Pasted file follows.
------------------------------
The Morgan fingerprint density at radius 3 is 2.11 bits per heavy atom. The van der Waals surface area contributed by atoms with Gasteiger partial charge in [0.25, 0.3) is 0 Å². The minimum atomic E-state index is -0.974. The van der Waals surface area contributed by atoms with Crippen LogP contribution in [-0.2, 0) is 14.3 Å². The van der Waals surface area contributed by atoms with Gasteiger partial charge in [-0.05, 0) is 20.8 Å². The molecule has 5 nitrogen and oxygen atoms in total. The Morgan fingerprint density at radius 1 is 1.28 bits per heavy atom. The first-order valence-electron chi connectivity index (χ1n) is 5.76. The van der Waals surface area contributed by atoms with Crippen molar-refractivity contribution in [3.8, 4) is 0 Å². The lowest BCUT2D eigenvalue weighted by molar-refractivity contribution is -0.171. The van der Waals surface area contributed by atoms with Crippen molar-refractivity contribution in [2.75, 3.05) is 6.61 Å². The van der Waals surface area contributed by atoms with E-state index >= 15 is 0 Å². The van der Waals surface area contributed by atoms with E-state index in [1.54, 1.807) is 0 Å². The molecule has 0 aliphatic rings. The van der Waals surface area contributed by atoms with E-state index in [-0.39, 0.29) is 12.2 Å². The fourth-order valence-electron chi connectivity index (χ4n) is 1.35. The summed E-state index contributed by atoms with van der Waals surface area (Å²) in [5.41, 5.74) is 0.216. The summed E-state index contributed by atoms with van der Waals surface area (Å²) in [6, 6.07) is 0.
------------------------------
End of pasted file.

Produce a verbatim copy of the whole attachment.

The Morgan fingerprint density at radius 3 is 2.11 bits per heavy atom. The van der Waals surface area contributed by atoms with Gasteiger partial charge in [0.25, 0.3) is 0 Å². The minimum atomic E-state index is -0.974. The van der Waals surface area contributed by atoms with Crippen LogP contribution in [-0.2, 0) is 14.3 Å². The van der Waals surface area contributed by atoms with Gasteiger partial charge in [-0.05, 0) is 20.8 Å². The molecule has 5 nitrogen and oxygen atoms in total. The Morgan fingerprint density at radius 1 is 1.28 bits per heavy atom. The first-order valence-electron chi connectivity index (χ1n) is 5.76. The van der Waals surface area contributed by atoms with Crippen molar-refractivity contribution in [3.8, 4) is 0 Å². The lowest BCUT2D eigenvalue weighted by molar-refractivity contribution is -0.171. The van der Waals surface area contributed by atoms with Crippen molar-refractivity contribution in [2.75, 3.05) is 6.61 Å². The van der Waals surface area contributed by atoms with E-state index >= 15 is 0 Å². The van der Waals surface area contributed by atoms with E-state index in [1.54, 1.807) is 0 Å². The molecule has 0 aliphatic rings. The van der Waals surface area contributed by atoms with E-state index in [-0.39, 0.29) is 12.2 Å². The fourth-order valence-electron chi connectivity index (χ4n) is 1.35. The summed E-state index contributed by atoms with van der Waals surface area (Å²) in [5.41, 5.74) is 0.216. The summed E-state index contributed by atoms with van der Waals surface area (Å²) in [6, 6.07) is 0.